Living Space: Decorate your home for Chinese New Year
By Kathryn Weber
Jan. 30, 2014 at 1:30 a.m.
Each year, after the Jan. 1 Western, or solar New Year, the Chinese celebrate the lunar New Year. This observance can take place any time from mid-January to mid-February, depending on the arrival of a new moon.
Many American cities now host elaborate Chinese New Year celebrations, but you can observe Chinese New Year at home by adopting some of the customs and rituals thought to bring luck and good fortune. At the very least, all the bright red decorations and pretty flowers will perk up a dull winter day.
Year of the Horse
The Year of the Horse begins Friday and will be observed for the subsequent two weeks or until the full moon. In China, this is the major annual holiday. The last day of Chinese New Year is celebrated for love. Interestingly, this day falls on St. Valentine's Day in the West this year.
Clean and clear
One of the most important rituals of Chinese New Year is to thoroughly clean the house. All rooms are scrubbed from top to bottom. The kitchen, in particular, gets a thorough cleaning. The kitchen is thought to be a source of wealth, so there's emphasis on removing old, stale or small bits of stored food in the pantry and refrigerator.
A rice urn is often displayed on a counter in Asian homes and is never allowed to go empty, as this symbolizes losing wealth. To emphasize the symbolism of wealth and abundance, at this time of year all containers in the pantry are refilled and packages of food that have gone uneaten are discarded. Chipped plates are also considered unlucky, and if new dishware is required, it is purchased now.
Once the house has been thoroughly cleaned, it's decorated to welcome the New Year. Many Chinese adorn their doors with bright red banners.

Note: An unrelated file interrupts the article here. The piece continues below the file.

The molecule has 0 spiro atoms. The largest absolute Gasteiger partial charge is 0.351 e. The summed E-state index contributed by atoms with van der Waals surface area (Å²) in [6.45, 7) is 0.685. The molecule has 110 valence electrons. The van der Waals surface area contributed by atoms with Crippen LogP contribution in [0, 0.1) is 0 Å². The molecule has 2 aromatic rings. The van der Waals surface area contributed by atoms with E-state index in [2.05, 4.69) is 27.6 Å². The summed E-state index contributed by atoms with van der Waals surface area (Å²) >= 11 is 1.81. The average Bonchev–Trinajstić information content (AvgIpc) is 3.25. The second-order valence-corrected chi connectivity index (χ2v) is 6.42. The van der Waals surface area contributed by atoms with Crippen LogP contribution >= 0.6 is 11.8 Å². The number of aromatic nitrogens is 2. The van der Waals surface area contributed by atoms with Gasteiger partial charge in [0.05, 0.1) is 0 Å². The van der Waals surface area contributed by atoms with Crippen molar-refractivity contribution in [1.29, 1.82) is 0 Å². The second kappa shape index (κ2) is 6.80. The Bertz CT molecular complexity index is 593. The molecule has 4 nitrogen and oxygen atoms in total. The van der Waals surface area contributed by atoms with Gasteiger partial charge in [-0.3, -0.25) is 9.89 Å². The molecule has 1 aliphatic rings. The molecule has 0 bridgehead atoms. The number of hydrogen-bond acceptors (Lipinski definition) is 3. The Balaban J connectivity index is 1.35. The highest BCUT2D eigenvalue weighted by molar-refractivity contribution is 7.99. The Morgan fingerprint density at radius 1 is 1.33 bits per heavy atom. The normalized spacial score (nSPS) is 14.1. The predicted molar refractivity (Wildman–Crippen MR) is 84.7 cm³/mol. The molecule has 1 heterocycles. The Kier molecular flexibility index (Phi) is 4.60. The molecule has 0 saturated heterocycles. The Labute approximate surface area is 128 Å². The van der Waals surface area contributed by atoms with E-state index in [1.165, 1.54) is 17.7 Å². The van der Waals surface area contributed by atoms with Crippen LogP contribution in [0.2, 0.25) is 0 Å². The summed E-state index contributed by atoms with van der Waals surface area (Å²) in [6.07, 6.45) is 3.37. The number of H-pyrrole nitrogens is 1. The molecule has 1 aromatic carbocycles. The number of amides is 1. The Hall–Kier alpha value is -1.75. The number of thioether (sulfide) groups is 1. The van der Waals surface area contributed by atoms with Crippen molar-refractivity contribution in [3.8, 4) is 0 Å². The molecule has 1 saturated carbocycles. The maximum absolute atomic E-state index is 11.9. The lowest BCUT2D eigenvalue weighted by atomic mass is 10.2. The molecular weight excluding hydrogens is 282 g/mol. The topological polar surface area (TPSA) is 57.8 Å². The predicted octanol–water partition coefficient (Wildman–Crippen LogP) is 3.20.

These banners can include images of a boy and a girl, fierce warriors for protection, or wishes for wealth or good fortune. It's particularly important that the front door be decorated and that the entryway look inviting.
Homeowners place additional displays around the house in the belief that having these items augurs good fortune. Bulb plants, such as yellow daffodils, that represent hidden wealth and bountiful gold, are popular.
Peach or pussy willow branches may be placed in vases to symbolize springtime, regeneration and growth. Orange, lime or mandarin trees represent wealth and prosperity.
Large bowls of fruit and nuts are also displayed. Oranges, representing health and longevity, as well as gold items, are placed in the living room or on the dining room table.
Tucked into the bowls of sweets and treats are red envelopes, called hong bao, filled with money to be handed out to guests and children. On the first day of Chinese New Year, homeowners roll oranges in the front door to represent wealth flowing into the house. This makes for a fun activity for the kids and, who knows, may bring a more prosperous year.
Kathryn Weber is a home and decorating columnist and publishes the Red Lotus Letter feng shui ezine. For more information, contact Weber through her website, redlotusletter.com.